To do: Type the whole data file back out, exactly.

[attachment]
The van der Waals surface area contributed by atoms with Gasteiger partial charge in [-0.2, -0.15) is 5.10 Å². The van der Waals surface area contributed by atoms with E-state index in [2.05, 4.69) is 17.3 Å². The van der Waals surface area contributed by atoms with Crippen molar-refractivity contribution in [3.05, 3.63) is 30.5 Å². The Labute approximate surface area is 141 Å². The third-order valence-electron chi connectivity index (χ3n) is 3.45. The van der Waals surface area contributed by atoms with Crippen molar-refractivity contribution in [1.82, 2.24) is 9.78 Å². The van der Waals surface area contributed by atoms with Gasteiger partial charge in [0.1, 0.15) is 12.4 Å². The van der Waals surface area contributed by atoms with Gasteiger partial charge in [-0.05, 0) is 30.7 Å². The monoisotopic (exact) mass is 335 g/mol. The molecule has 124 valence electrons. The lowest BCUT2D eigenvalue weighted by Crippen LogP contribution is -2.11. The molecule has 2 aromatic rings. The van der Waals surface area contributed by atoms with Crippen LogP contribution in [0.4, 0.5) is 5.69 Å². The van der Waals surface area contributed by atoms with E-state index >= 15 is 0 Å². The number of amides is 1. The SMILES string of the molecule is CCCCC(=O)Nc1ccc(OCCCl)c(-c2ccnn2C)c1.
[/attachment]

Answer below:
The van der Waals surface area contributed by atoms with Gasteiger partial charge in [-0.2, -0.15) is 5.10 Å². The van der Waals surface area contributed by atoms with E-state index in [2.05, 4.69) is 17.3 Å². The van der Waals surface area contributed by atoms with Crippen molar-refractivity contribution in [3.05, 3.63) is 30.5 Å². The Labute approximate surface area is 141 Å². The third-order valence-electron chi connectivity index (χ3n) is 3.45. The van der Waals surface area contributed by atoms with Crippen molar-refractivity contribution in [1.82, 2.24) is 9.78 Å². The van der Waals surface area contributed by atoms with Gasteiger partial charge in [0.1, 0.15) is 12.4 Å². The van der Waals surface area contributed by atoms with Gasteiger partial charge in [-0.05, 0) is 30.7 Å². The monoisotopic (exact) mass is 335 g/mol. The molecule has 124 valence electrons. The lowest BCUT2D eigenvalue weighted by Crippen LogP contribution is -2.11. The molecule has 2 aromatic rings. The van der Waals surface area contributed by atoms with Crippen LogP contribution in [0.4, 0.5) is 5.69 Å². The van der Waals surface area contributed by atoms with E-state index >= 15 is 0 Å². The number of amides is 1. The SMILES string of the molecule is CCCCC(=O)Nc1ccc(OCCCl)c(-c2ccnn2C)c1.